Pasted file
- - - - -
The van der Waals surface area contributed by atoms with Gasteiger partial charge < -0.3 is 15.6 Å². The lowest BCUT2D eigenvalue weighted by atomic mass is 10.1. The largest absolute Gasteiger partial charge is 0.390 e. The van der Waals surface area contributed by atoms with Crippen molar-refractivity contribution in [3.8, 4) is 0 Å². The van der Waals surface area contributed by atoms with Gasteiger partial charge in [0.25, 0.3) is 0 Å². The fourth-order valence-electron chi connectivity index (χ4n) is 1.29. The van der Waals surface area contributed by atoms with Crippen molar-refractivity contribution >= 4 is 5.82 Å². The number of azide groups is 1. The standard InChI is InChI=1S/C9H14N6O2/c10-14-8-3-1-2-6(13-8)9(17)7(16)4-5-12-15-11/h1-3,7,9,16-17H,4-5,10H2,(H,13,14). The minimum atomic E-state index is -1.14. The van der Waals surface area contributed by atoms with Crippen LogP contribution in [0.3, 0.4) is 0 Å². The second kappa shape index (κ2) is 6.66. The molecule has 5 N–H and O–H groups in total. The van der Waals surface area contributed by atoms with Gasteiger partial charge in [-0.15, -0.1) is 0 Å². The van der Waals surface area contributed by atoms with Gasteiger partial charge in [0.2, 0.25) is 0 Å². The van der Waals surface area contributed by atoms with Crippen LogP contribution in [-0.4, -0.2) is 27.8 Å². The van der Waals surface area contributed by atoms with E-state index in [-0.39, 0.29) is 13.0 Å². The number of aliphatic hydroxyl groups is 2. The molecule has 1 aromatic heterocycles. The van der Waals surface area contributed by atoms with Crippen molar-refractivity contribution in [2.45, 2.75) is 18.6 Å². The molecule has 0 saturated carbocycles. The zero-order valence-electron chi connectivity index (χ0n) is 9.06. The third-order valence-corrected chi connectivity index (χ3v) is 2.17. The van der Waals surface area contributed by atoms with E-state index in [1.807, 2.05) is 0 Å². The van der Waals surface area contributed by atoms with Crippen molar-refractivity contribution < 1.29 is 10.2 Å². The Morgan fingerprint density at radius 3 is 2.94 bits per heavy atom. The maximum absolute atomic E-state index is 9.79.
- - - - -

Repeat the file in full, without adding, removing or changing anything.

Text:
The van der Waals surface area contributed by atoms with Gasteiger partial charge < -0.3 is 15.6 Å². The lowest BCUT2D eigenvalue weighted by atomic mass is 10.1. The largest absolute Gasteiger partial charge is 0.390 e. The van der Waals surface area contributed by atoms with Crippen molar-refractivity contribution in [3.8, 4) is 0 Å². The van der Waals surface area contributed by atoms with Gasteiger partial charge in [0.25, 0.3) is 0 Å². The fourth-order valence-electron chi connectivity index (χ4n) is 1.29. The van der Waals surface area contributed by atoms with Crippen molar-refractivity contribution >= 4 is 5.82 Å². The number of azide groups is 1. The standard InChI is InChI=1S/C9H14N6O2/c10-14-8-3-1-2-6(13-8)9(17)7(16)4-5-12-15-11/h1-3,7,9,16-17H,4-5,10H2,(H,13,14). The minimum atomic E-state index is -1.14. The van der Waals surface area contributed by atoms with Crippen LogP contribution in [0.3, 0.4) is 0 Å². The second kappa shape index (κ2) is 6.66. The molecule has 5 N–H and O–H groups in total. The van der Waals surface area contributed by atoms with Gasteiger partial charge in [-0.15, -0.1) is 0 Å². The van der Waals surface area contributed by atoms with Gasteiger partial charge in [0.2, 0.25) is 0 Å². The van der Waals surface area contributed by atoms with Crippen LogP contribution in [-0.4, -0.2) is 27.8 Å². The van der Waals surface area contributed by atoms with E-state index in [-0.39, 0.29) is 13.0 Å². The number of aliphatic hydroxyl groups is 2. The molecule has 1 aromatic heterocycles. The van der Waals surface area contributed by atoms with Crippen molar-refractivity contribution in [2.45, 2.75) is 18.6 Å². The molecule has 0 saturated carbocycles. The zero-order valence-electron chi connectivity index (χ0n) is 9.06. The third-order valence-corrected chi connectivity index (χ3v) is 2.17. The van der Waals surface area contributed by atoms with E-state index in [1.807, 2.05) is 0 Å². The van der Waals surface area contributed by atoms with Crippen molar-refractivity contribution < 1.29 is 10.2 Å². The Morgan fingerprint density at radius 3 is 2.94 bits per heavy atom. The maximum absolute atomic E-state index is 9.79.